Those prepared to ignore advice might just recall that it’s fifty years since Dylan’s ‘Don’t Look Back’ England tour, a tour that proved highly significant in more ways than a historic film documentary. Although no one knew it at the time, the ‘65 tour represented a turning-point in Bob Dylan’s career, signalling the end of the so-called ‘folk-protest’ Dylan as prelude to a metamorphosis that has helped to shape popular music ever since. Famously, or notoriously (depending on your point of view) this was announced two months later at the Newport Folk Festival in America when Dylan ‘went electric’.
Manchester also played a significant part in that change, when, the following year, Dylan was castigated as ‘Judas’ during a concert at the Free Trade Hall. Dylan replied with a particularly frenetic version of probably his most famous song, ‘Like a Rolling Stone’.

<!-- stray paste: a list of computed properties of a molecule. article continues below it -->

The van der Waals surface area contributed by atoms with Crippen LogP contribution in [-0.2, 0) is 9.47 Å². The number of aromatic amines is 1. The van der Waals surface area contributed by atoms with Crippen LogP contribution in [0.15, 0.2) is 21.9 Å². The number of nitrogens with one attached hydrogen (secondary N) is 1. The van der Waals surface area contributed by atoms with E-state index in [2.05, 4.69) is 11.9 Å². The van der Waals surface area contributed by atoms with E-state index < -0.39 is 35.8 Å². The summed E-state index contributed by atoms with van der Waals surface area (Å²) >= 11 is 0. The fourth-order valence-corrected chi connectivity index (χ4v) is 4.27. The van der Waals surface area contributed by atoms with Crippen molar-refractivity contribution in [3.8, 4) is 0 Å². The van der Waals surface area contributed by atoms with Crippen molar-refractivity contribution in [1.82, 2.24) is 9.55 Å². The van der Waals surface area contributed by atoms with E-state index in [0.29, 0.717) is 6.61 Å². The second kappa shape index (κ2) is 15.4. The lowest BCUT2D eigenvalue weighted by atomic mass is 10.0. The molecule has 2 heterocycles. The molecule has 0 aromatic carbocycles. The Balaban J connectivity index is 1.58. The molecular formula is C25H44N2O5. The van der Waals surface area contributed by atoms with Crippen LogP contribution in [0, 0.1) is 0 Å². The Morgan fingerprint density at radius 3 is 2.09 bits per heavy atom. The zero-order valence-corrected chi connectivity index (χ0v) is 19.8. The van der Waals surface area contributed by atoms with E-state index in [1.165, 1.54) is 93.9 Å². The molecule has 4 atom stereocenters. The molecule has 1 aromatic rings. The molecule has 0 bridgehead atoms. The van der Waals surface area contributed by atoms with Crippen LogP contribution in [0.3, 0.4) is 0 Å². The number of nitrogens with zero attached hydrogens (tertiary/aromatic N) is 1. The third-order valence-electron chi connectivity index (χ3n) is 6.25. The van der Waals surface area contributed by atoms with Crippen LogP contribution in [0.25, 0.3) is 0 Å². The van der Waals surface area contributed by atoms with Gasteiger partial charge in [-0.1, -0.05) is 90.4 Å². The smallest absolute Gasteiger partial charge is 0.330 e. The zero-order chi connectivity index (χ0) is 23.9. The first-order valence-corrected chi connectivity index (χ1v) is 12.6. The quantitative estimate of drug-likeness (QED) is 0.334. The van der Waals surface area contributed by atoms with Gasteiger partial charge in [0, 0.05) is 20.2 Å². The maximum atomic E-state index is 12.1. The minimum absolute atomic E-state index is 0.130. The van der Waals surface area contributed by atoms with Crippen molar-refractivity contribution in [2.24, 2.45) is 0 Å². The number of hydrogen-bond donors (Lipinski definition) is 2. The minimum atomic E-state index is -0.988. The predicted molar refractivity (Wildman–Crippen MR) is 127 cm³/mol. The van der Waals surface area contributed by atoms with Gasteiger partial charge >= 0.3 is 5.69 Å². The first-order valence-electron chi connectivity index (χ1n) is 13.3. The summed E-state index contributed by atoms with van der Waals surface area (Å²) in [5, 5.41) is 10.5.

But the ’65 tour is also important in that it provides a crucial clue to finally resolving one of the enigmas of popular music: what is the meaning of Like a Rolling Stone? Named the greatest song of all time by Rolling Stone magazine, its significance has been endlessly debated.
Rock music – the marriage of poetry and rock ‘n’ roll – is arguably the outstanding cultural expression of the last half-century. And it was Dylan who invented the medium in its purest form as ‘folk-rock’, thereby transforming popular music into an art form. The song that cemented this metamorphosis in the summer of 1965 was the six-minutes-long foundation Stone with its brilliant imagery and anthemic chorus.